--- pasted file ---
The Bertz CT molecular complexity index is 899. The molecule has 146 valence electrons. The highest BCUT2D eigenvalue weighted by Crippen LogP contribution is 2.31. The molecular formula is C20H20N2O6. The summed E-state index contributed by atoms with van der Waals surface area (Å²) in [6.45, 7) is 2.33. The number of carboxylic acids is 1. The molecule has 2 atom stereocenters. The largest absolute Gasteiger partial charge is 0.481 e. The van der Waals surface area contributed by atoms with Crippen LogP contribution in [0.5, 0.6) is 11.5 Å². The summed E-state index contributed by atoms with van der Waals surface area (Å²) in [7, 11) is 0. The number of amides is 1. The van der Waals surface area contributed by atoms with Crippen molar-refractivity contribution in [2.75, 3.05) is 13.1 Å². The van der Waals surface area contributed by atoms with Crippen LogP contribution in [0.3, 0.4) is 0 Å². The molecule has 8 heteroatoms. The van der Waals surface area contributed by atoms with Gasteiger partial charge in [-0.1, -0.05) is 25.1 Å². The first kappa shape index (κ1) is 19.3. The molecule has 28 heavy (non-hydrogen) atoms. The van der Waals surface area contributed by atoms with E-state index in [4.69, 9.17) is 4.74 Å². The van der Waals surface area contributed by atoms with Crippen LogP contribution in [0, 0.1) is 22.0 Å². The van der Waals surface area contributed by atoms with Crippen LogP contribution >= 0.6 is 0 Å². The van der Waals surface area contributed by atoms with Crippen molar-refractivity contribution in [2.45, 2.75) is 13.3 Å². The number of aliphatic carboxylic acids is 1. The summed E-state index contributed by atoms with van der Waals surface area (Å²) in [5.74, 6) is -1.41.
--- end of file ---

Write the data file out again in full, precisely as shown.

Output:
The Bertz CT molecular complexity index is 899. The molecule has 146 valence electrons. The highest BCUT2D eigenvalue weighted by Crippen LogP contribution is 2.31. The molecular formula is C20H20N2O6. The summed E-state index contributed by atoms with van der Waals surface area (Å²) in [6.45, 7) is 2.33. The number of carboxylic acids is 1. The molecule has 2 atom stereocenters. The largest absolute Gasteiger partial charge is 0.481 e. The van der Waals surface area contributed by atoms with Crippen LogP contribution in [0.5, 0.6) is 11.5 Å². The summed E-state index contributed by atoms with van der Waals surface area (Å²) in [7, 11) is 0. The number of amides is 1. The van der Waals surface area contributed by atoms with Crippen molar-refractivity contribution in [2.75, 3.05) is 13.1 Å². The van der Waals surface area contributed by atoms with Crippen LogP contribution in [0.3, 0.4) is 0 Å². The molecule has 8 heteroatoms. The van der Waals surface area contributed by atoms with Gasteiger partial charge in [-0.1, -0.05) is 25.1 Å². The first kappa shape index (κ1) is 19.3. The molecule has 28 heavy (non-hydrogen) atoms. The van der Waals surface area contributed by atoms with E-state index in [4.69, 9.17) is 4.74 Å². The van der Waals surface area contributed by atoms with Crippen LogP contribution in [0, 0.1) is 22.0 Å². The van der Waals surface area contributed by atoms with Crippen LogP contribution >= 0.6 is 0 Å². The van der Waals surface area contributed by atoms with Crippen molar-refractivity contribution in [2.45, 2.75) is 13.3 Å². The number of aliphatic carboxylic acids is 1. The summed E-state index contributed by atoms with van der Waals surface area (Å²) in [5.74, 6) is -1.41.